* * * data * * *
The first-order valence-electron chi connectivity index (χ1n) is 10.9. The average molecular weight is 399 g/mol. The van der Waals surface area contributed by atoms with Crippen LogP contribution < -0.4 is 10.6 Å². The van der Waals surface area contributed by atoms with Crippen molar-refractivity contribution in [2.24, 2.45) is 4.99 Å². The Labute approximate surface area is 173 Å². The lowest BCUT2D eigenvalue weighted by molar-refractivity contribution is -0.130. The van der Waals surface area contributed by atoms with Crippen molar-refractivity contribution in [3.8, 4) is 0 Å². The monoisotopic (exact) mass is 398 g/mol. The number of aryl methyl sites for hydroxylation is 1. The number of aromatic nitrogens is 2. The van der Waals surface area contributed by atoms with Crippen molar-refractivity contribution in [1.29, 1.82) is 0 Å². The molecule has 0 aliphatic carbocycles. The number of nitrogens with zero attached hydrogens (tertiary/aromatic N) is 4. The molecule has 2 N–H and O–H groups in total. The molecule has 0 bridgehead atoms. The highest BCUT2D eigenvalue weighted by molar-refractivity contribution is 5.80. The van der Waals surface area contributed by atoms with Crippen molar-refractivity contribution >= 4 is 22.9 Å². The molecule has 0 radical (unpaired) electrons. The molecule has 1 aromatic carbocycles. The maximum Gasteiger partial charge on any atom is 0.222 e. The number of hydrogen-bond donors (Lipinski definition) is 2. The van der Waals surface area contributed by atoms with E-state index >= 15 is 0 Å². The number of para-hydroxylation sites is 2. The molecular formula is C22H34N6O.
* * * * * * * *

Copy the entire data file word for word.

The first-order valence-electron chi connectivity index (χ1n) is 10.9. The average molecular weight is 399 g/mol. The van der Waals surface area contributed by atoms with Crippen LogP contribution < -0.4 is 10.6 Å². The van der Waals surface area contributed by atoms with Crippen molar-refractivity contribution in [2.24, 2.45) is 4.99 Å². The Labute approximate surface area is 173 Å². The lowest BCUT2D eigenvalue weighted by molar-refractivity contribution is -0.130. The van der Waals surface area contributed by atoms with Crippen molar-refractivity contribution in [3.8, 4) is 0 Å². The monoisotopic (exact) mass is 398 g/mol. The number of aryl methyl sites for hydroxylation is 1. The number of aromatic nitrogens is 2. The van der Waals surface area contributed by atoms with Crippen molar-refractivity contribution in [1.29, 1.82) is 0 Å². The molecule has 0 aliphatic carbocycles. The number of nitrogens with zero attached hydrogens (tertiary/aromatic N) is 4. The molecule has 2 N–H and O–H groups in total. The molecule has 0 bridgehead atoms. The highest BCUT2D eigenvalue weighted by molar-refractivity contribution is 5.80. The van der Waals surface area contributed by atoms with Crippen molar-refractivity contribution >= 4 is 22.9 Å². The molecule has 0 radical (unpaired) electrons. The molecule has 1 aromatic carbocycles. The maximum Gasteiger partial charge on any atom is 0.222 e. The number of hydrogen-bond donors (Lipinski definition) is 2. The van der Waals surface area contributed by atoms with E-state index >= 15 is 0 Å². The number of para-hydroxylation sites is 2. The molecular formula is C22H34N6O.